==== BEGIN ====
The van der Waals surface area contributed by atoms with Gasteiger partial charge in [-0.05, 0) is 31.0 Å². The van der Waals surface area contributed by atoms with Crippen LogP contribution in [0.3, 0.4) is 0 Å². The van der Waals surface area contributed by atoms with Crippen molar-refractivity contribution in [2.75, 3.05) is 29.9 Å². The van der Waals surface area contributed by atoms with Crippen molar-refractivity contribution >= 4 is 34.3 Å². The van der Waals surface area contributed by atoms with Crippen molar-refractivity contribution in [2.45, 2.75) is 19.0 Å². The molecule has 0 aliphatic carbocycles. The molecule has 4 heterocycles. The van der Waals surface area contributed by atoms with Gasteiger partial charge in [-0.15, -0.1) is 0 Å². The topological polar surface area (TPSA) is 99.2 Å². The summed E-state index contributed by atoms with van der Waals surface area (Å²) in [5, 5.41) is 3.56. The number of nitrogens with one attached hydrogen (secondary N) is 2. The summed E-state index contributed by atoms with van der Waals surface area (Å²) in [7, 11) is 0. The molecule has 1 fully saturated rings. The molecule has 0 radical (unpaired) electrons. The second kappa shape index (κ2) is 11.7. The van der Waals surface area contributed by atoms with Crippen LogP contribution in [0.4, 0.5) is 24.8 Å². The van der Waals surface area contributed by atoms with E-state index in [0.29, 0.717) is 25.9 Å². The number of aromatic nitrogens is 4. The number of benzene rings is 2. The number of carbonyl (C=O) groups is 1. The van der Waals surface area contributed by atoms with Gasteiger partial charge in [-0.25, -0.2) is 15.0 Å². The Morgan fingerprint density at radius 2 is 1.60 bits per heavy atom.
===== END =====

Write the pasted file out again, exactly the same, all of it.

The van der Waals surface area contributed by atoms with Gasteiger partial charge in [-0.05, 0) is 31.0 Å². The van der Waals surface area contributed by atoms with Crippen LogP contribution in [0.3, 0.4) is 0 Å². The van der Waals surface area contributed by atoms with Crippen molar-refractivity contribution in [2.75, 3.05) is 29.9 Å². The van der Waals surface area contributed by atoms with Crippen molar-refractivity contribution >= 4 is 34.3 Å². The van der Waals surface area contributed by atoms with Crippen molar-refractivity contribution in [2.45, 2.75) is 19.0 Å². The molecule has 0 aliphatic carbocycles. The molecule has 4 heterocycles. The van der Waals surface area contributed by atoms with Gasteiger partial charge in [-0.15, -0.1) is 0 Å². The topological polar surface area (TPSA) is 99.2 Å². The summed E-state index contributed by atoms with van der Waals surface area (Å²) in [5, 5.41) is 3.56. The number of nitrogens with one attached hydrogen (secondary N) is 2. The summed E-state index contributed by atoms with van der Waals surface area (Å²) in [7, 11) is 0. The molecule has 1 fully saturated rings. The molecule has 0 radical (unpaired) electrons. The second kappa shape index (κ2) is 11.7. The van der Waals surface area contributed by atoms with Crippen LogP contribution in [0.4, 0.5) is 24.8 Å². The van der Waals surface area contributed by atoms with E-state index in [0.29, 0.717) is 25.9 Å². The number of aromatic nitrogens is 4. The number of benzene rings is 2. The number of carbonyl (C=O) groups is 1. The van der Waals surface area contributed by atoms with Gasteiger partial charge in [-0.25, -0.2) is 15.0 Å². The Morgan fingerprint density at radius 2 is 1.60 bits per heavy atom.